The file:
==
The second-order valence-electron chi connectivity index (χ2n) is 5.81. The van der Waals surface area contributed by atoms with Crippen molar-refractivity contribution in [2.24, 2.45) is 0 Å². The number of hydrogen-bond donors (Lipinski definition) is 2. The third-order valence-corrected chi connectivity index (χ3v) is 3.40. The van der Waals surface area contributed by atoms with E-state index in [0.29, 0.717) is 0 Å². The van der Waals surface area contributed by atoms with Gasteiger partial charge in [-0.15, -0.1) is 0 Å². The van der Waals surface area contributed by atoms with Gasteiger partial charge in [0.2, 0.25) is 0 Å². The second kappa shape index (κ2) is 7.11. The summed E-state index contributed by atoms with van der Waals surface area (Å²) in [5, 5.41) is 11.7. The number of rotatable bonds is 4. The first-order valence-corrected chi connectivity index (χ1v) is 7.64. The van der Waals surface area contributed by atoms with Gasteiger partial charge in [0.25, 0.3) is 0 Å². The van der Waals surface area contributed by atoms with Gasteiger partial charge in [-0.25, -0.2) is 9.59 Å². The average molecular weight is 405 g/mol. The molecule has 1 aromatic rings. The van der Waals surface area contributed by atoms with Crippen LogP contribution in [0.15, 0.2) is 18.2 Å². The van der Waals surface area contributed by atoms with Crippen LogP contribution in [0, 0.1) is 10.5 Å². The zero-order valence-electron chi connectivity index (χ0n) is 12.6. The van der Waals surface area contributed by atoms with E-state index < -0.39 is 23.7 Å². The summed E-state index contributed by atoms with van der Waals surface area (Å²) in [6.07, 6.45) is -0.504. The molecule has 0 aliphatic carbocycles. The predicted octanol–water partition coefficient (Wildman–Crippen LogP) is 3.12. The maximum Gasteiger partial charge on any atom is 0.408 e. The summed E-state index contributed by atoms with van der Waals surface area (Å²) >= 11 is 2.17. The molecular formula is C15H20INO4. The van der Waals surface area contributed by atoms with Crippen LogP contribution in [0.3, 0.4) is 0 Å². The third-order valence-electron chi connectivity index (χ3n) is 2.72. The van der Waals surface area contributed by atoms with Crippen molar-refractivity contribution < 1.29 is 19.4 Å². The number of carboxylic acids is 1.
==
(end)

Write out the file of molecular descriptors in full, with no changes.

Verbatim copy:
The second-order valence-electron chi connectivity index (χ2n) is 5.81. The van der Waals surface area contributed by atoms with Crippen molar-refractivity contribution in [2.24, 2.45) is 0 Å². The number of hydrogen-bond donors (Lipinski definition) is 2. The third-order valence-corrected chi connectivity index (χ3v) is 3.40. The van der Waals surface area contributed by atoms with E-state index in [0.29, 0.717) is 0 Å². The van der Waals surface area contributed by atoms with Gasteiger partial charge in [-0.15, -0.1) is 0 Å². The van der Waals surface area contributed by atoms with Gasteiger partial charge in [0.2, 0.25) is 0 Å². The second kappa shape index (κ2) is 7.11. The summed E-state index contributed by atoms with van der Waals surface area (Å²) in [5, 5.41) is 11.7. The number of rotatable bonds is 4. The first-order valence-corrected chi connectivity index (χ1v) is 7.64. The van der Waals surface area contributed by atoms with Gasteiger partial charge in [0.25, 0.3) is 0 Å². The van der Waals surface area contributed by atoms with Gasteiger partial charge in [-0.25, -0.2) is 9.59 Å². The average molecular weight is 405 g/mol. The molecule has 1 aromatic rings. The van der Waals surface area contributed by atoms with Crippen LogP contribution in [0.15, 0.2) is 18.2 Å². The van der Waals surface area contributed by atoms with Crippen LogP contribution in [0, 0.1) is 10.5 Å². The zero-order valence-electron chi connectivity index (χ0n) is 12.6. The van der Waals surface area contributed by atoms with E-state index < -0.39 is 23.7 Å². The summed E-state index contributed by atoms with van der Waals surface area (Å²) in [6.07, 6.45) is -0.504. The molecule has 0 aliphatic carbocycles. The predicted octanol–water partition coefficient (Wildman–Crippen LogP) is 3.12. The maximum Gasteiger partial charge on any atom is 0.408 e. The summed E-state index contributed by atoms with van der Waals surface area (Å²) >= 11 is 2.17. The molecular formula is C15H20INO4. The van der Waals surface area contributed by atoms with Crippen LogP contribution in [0.3, 0.4) is 0 Å². The third-order valence-electron chi connectivity index (χ3n) is 2.72. The van der Waals surface area contributed by atoms with Crippen molar-refractivity contribution < 1.29 is 19.4 Å². The number of carboxylic acids is 1.